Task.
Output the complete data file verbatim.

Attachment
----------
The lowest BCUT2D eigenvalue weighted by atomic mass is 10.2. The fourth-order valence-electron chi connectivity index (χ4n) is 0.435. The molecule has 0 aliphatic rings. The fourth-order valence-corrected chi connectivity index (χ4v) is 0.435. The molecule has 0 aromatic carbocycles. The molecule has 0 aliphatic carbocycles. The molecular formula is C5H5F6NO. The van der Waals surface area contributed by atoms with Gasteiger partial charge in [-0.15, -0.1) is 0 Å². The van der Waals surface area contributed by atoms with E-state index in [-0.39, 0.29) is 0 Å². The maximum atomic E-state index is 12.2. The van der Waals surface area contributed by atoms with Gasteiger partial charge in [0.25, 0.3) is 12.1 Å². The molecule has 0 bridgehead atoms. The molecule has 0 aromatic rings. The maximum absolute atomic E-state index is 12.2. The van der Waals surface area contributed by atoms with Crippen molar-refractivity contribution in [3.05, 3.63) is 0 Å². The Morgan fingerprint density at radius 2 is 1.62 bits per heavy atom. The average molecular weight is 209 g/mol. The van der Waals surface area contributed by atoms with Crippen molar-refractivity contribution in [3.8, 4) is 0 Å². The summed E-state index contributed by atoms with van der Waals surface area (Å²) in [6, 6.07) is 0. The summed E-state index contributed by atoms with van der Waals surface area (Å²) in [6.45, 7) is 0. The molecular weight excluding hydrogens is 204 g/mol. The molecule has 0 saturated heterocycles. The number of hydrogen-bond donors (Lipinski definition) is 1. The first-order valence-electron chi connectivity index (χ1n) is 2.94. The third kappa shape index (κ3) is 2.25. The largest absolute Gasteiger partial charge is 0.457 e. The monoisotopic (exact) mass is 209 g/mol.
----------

The lowest BCUT2D eigenvalue weighted by atomic mass is 10.2. The fourth-order valence-electron chi connectivity index (χ4n) is 0.435. The molecule has 0 aliphatic rings. The fourth-order valence-corrected chi connectivity index (χ4v) is 0.435. The molecule has 0 aromatic carbocycles. The molecule has 0 aliphatic carbocycles. The molecular formula is C5H5F6NO. The van der Waals surface area contributed by atoms with Gasteiger partial charge in [-0.15, -0.1) is 0 Å². The van der Waals surface area contributed by atoms with E-state index in [-0.39, 0.29) is 0 Å². The maximum atomic E-state index is 12.2. The van der Waals surface area contributed by atoms with Gasteiger partial charge in [0.25, 0.3) is 12.1 Å². The molecule has 0 bridgehead atoms. The molecule has 0 aromatic rings. The maximum absolute atomic E-state index is 12.2. The van der Waals surface area contributed by atoms with Crippen molar-refractivity contribution in [3.05, 3.63) is 0 Å². The Morgan fingerprint density at radius 2 is 1.62 bits per heavy atom. The average molecular weight is 209 g/mol. The van der Waals surface area contributed by atoms with Crippen molar-refractivity contribution in [3.8, 4) is 0 Å². The summed E-state index contributed by atoms with van der Waals surface area (Å²) in [6, 6.07) is 0. The summed E-state index contributed by atoms with van der Waals surface area (Å²) in [6.45, 7) is 0. The molecular weight excluding hydrogens is 204 g/mol. The molecule has 0 saturated heterocycles. The number of hydrogen-bond donors (Lipinski definition) is 1. The first-order valence-electron chi connectivity index (χ1n) is 2.94. The third kappa shape index (κ3) is 2.25. The largest absolute Gasteiger partial charge is 0.457 e. The monoisotopic (exact) mass is 209 g/mol.